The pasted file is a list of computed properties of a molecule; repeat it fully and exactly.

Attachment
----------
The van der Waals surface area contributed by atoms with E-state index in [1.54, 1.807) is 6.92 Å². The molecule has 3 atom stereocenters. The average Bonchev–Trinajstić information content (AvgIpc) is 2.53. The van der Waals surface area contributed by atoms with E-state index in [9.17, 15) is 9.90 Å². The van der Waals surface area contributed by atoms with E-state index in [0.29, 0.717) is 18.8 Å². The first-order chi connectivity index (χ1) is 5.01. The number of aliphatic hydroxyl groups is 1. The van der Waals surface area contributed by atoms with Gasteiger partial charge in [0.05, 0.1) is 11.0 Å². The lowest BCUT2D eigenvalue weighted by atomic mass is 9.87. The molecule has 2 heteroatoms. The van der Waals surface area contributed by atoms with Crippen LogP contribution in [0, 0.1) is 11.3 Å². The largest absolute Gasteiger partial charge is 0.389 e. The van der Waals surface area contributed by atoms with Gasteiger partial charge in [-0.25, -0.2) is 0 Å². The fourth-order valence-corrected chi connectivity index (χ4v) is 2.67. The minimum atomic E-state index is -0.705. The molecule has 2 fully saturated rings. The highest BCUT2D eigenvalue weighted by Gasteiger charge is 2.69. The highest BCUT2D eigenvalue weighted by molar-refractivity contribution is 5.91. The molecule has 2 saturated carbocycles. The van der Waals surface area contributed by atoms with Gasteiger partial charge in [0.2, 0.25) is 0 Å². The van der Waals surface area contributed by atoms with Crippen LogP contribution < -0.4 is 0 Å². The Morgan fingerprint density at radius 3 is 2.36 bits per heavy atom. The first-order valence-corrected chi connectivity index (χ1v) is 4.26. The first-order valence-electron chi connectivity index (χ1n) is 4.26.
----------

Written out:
The van der Waals surface area contributed by atoms with E-state index in [1.54, 1.807) is 6.92 Å². The molecule has 3 atom stereocenters. The average Bonchev–Trinajstić information content (AvgIpc) is 2.53. The van der Waals surface area contributed by atoms with E-state index in [9.17, 15) is 9.90 Å². The van der Waals surface area contributed by atoms with E-state index in [0.29, 0.717) is 18.8 Å². The first-order chi connectivity index (χ1) is 5.01. The number of aliphatic hydroxyl groups is 1. The van der Waals surface area contributed by atoms with Gasteiger partial charge in [0.05, 0.1) is 11.0 Å². The lowest BCUT2D eigenvalue weighted by atomic mass is 9.87. The molecule has 2 heteroatoms. The van der Waals surface area contributed by atoms with Crippen LogP contribution in [0, 0.1) is 11.3 Å². The largest absolute Gasteiger partial charge is 0.389 e. The van der Waals surface area contributed by atoms with Gasteiger partial charge in [-0.25, -0.2) is 0 Å². The fourth-order valence-corrected chi connectivity index (χ4v) is 2.67. The minimum atomic E-state index is -0.705. The molecule has 2 fully saturated rings. The highest BCUT2D eigenvalue weighted by Gasteiger charge is 2.69. The highest BCUT2D eigenvalue weighted by molar-refractivity contribution is 5.91. The molecule has 2 saturated carbocycles. The van der Waals surface area contributed by atoms with Gasteiger partial charge in [0.2, 0.25) is 0 Å². The van der Waals surface area contributed by atoms with Crippen LogP contribution < -0.4 is 0 Å². The Morgan fingerprint density at radius 3 is 2.36 bits per heavy atom. The first-order valence-corrected chi connectivity index (χ1v) is 4.26. The first-order valence-electron chi connectivity index (χ1n) is 4.26.